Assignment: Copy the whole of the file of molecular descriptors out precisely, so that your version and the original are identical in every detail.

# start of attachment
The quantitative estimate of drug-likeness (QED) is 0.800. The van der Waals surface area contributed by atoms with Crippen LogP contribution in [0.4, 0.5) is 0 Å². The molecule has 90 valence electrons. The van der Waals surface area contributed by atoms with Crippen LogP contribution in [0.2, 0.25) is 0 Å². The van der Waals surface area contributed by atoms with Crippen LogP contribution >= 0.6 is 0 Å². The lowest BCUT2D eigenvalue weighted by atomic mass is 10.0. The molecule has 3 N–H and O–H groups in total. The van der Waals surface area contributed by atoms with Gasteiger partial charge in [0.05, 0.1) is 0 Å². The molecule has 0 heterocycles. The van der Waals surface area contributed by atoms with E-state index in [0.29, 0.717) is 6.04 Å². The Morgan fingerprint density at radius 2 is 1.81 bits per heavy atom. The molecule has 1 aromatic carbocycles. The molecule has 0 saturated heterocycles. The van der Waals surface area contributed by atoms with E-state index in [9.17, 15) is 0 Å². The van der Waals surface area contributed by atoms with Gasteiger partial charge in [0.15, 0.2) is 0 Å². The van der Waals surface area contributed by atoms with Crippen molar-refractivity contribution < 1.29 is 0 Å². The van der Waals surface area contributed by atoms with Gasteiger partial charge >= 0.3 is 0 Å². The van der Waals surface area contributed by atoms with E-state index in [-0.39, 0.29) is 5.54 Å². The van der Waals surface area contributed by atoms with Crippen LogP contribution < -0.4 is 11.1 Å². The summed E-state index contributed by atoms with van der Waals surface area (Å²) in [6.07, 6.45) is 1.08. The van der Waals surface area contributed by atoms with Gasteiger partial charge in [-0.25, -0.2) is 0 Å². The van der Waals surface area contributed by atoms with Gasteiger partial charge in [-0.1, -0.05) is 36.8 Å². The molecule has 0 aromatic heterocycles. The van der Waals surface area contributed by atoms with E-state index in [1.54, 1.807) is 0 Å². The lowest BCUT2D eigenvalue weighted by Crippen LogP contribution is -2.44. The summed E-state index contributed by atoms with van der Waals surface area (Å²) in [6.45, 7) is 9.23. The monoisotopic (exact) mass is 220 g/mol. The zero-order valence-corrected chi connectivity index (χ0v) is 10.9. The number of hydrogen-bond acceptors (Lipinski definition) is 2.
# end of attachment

The quantitative estimate of drug-likeness (QED) is 0.800. The van der Waals surface area contributed by atoms with Crippen LogP contribution in [0.4, 0.5) is 0 Å². The molecule has 90 valence electrons. The van der Waals surface area contributed by atoms with Crippen LogP contribution in [0.2, 0.25) is 0 Å². The van der Waals surface area contributed by atoms with Crippen LogP contribution >= 0.6 is 0 Å². The lowest BCUT2D eigenvalue weighted by atomic mass is 10.0. The molecule has 3 N–H and O–H groups in total. The van der Waals surface area contributed by atoms with Gasteiger partial charge in [0.05, 0.1) is 0 Å². The molecule has 0 heterocycles. The van der Waals surface area contributed by atoms with E-state index in [0.29, 0.717) is 6.04 Å². The Morgan fingerprint density at radius 2 is 1.81 bits per heavy atom. The molecule has 1 aromatic carbocycles. The molecule has 0 saturated heterocycles. The van der Waals surface area contributed by atoms with E-state index in [9.17, 15) is 0 Å². The van der Waals surface area contributed by atoms with Gasteiger partial charge in [0.15, 0.2) is 0 Å². The van der Waals surface area contributed by atoms with Crippen molar-refractivity contribution < 1.29 is 0 Å². The van der Waals surface area contributed by atoms with Gasteiger partial charge >= 0.3 is 0 Å². The van der Waals surface area contributed by atoms with E-state index in [-0.39, 0.29) is 5.54 Å². The van der Waals surface area contributed by atoms with Crippen LogP contribution < -0.4 is 11.1 Å². The summed E-state index contributed by atoms with van der Waals surface area (Å²) in [6.07, 6.45) is 1.08. The van der Waals surface area contributed by atoms with Gasteiger partial charge in [-0.25, -0.2) is 0 Å². The van der Waals surface area contributed by atoms with Gasteiger partial charge in [-0.1, -0.05) is 36.8 Å². The molecule has 0 aromatic heterocycles. The van der Waals surface area contributed by atoms with E-state index in [1.54, 1.807) is 0 Å². The lowest BCUT2D eigenvalue weighted by Crippen LogP contribution is -2.44. The summed E-state index contributed by atoms with van der Waals surface area (Å²) in [6.45, 7) is 9.23. The monoisotopic (exact) mass is 220 g/mol. The zero-order valence-corrected chi connectivity index (χ0v) is 10.9. The number of hydrogen-bond acceptors (Lipinski definition) is 2.